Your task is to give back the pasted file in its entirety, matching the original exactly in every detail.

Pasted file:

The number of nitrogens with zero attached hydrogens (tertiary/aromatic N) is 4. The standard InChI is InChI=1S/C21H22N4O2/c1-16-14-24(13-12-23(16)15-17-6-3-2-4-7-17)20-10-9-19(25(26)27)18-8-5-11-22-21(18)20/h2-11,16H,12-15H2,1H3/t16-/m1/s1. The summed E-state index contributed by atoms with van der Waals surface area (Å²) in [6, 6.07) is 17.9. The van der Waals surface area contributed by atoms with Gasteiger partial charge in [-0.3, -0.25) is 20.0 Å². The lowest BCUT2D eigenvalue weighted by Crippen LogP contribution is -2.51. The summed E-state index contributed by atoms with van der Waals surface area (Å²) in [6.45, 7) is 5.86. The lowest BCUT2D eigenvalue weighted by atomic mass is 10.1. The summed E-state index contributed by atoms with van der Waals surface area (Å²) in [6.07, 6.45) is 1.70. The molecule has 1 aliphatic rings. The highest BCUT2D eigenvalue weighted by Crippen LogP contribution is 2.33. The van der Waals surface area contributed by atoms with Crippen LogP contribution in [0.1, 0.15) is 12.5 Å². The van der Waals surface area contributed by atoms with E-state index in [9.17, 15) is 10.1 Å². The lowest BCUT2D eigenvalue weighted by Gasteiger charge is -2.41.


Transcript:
The number of nitrogens with zero attached hydrogens (tertiary/aromatic N) is 4. The standard InChI is InChI=1S/C21H22N4O2/c1-16-14-24(13-12-23(16)15-17-6-3-2-4-7-17)20-10-9-19(25(26)27)18-8-5-11-22-21(18)20/h2-11,16H,12-15H2,1H3/t16-/m1/s1. The summed E-state index contributed by atoms with van der Waals surface area (Å²) in [6, 6.07) is 17.9. The van der Waals surface area contributed by atoms with Gasteiger partial charge in [-0.3, -0.25) is 20.0 Å². The lowest BCUT2D eigenvalue weighted by Crippen LogP contribution is -2.51. The summed E-state index contributed by atoms with van der Waals surface area (Å²) in [6.45, 7) is 5.86. The lowest BCUT2D eigenvalue weighted by atomic mass is 10.1. The summed E-state index contributed by atoms with van der Waals surface area (Å²) in [6.07, 6.45) is 1.70. The molecule has 1 aliphatic rings. The highest BCUT2D eigenvalue weighted by Crippen LogP contribution is 2.33. The van der Waals surface area contributed by atoms with Crippen LogP contribution in [0.1, 0.15) is 12.5 Å². The van der Waals surface area contributed by atoms with E-state index in [9.17, 15) is 10.1 Å². The lowest BCUT2D eigenvalue weighted by Gasteiger charge is -2.41.